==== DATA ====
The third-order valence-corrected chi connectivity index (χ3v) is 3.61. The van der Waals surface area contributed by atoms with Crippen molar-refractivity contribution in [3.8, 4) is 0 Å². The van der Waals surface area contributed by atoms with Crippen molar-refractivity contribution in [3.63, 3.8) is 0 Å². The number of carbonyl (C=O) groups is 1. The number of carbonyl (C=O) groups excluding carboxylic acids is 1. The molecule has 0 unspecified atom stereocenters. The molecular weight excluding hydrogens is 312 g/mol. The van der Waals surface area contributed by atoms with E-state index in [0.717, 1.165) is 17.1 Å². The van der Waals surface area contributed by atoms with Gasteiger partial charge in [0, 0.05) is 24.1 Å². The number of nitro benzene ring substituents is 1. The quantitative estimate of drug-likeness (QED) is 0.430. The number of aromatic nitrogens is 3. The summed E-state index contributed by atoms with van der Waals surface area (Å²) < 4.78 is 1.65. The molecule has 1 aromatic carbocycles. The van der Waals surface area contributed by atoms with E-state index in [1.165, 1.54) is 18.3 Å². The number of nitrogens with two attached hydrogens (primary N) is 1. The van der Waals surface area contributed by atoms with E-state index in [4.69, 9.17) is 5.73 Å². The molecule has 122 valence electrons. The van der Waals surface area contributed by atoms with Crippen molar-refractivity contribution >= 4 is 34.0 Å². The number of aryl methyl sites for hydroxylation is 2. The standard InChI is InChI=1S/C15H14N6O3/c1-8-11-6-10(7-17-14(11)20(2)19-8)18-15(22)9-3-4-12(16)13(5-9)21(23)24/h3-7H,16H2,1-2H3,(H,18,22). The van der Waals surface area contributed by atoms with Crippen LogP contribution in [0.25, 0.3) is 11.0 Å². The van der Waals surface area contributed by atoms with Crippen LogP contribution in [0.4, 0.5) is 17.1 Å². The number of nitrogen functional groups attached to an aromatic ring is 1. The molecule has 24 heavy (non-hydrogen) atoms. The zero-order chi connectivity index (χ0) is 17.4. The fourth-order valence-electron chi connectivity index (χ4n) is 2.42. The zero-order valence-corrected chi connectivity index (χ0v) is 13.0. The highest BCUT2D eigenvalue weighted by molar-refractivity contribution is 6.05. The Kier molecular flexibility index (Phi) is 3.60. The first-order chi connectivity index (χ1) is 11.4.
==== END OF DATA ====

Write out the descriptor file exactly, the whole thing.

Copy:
The third-order valence-corrected chi connectivity index (χ3v) is 3.61. The van der Waals surface area contributed by atoms with Crippen molar-refractivity contribution in [3.8, 4) is 0 Å². The van der Waals surface area contributed by atoms with Crippen molar-refractivity contribution in [3.63, 3.8) is 0 Å². The number of carbonyl (C=O) groups is 1. The number of carbonyl (C=O) groups excluding carboxylic acids is 1. The molecule has 0 unspecified atom stereocenters. The molecular weight excluding hydrogens is 312 g/mol. The van der Waals surface area contributed by atoms with E-state index in [0.717, 1.165) is 17.1 Å². The van der Waals surface area contributed by atoms with Gasteiger partial charge in [0, 0.05) is 24.1 Å². The number of nitro benzene ring substituents is 1. The quantitative estimate of drug-likeness (QED) is 0.430. The number of aromatic nitrogens is 3. The summed E-state index contributed by atoms with van der Waals surface area (Å²) < 4.78 is 1.65. The molecule has 1 aromatic carbocycles. The van der Waals surface area contributed by atoms with E-state index in [1.165, 1.54) is 18.3 Å². The number of nitrogens with two attached hydrogens (primary N) is 1. The van der Waals surface area contributed by atoms with E-state index in [4.69, 9.17) is 5.73 Å². The molecule has 122 valence electrons. The van der Waals surface area contributed by atoms with Crippen molar-refractivity contribution >= 4 is 34.0 Å². The number of aryl methyl sites for hydroxylation is 2. The standard InChI is InChI=1S/C15H14N6O3/c1-8-11-6-10(7-17-14(11)20(2)19-8)18-15(22)9-3-4-12(16)13(5-9)21(23)24/h3-7H,16H2,1-2H3,(H,18,22). The van der Waals surface area contributed by atoms with Crippen LogP contribution in [0.25, 0.3) is 11.0 Å². The van der Waals surface area contributed by atoms with Crippen LogP contribution in [0.4, 0.5) is 17.1 Å². The number of nitrogen functional groups attached to an aromatic ring is 1. The molecule has 24 heavy (non-hydrogen) atoms. The zero-order chi connectivity index (χ0) is 17.4. The fourth-order valence-electron chi connectivity index (χ4n) is 2.42. The zero-order valence-corrected chi connectivity index (χ0v) is 13.0. The highest BCUT2D eigenvalue weighted by molar-refractivity contribution is 6.05. The Kier molecular flexibility index (Phi) is 3.60. The first-order chi connectivity index (χ1) is 11.4.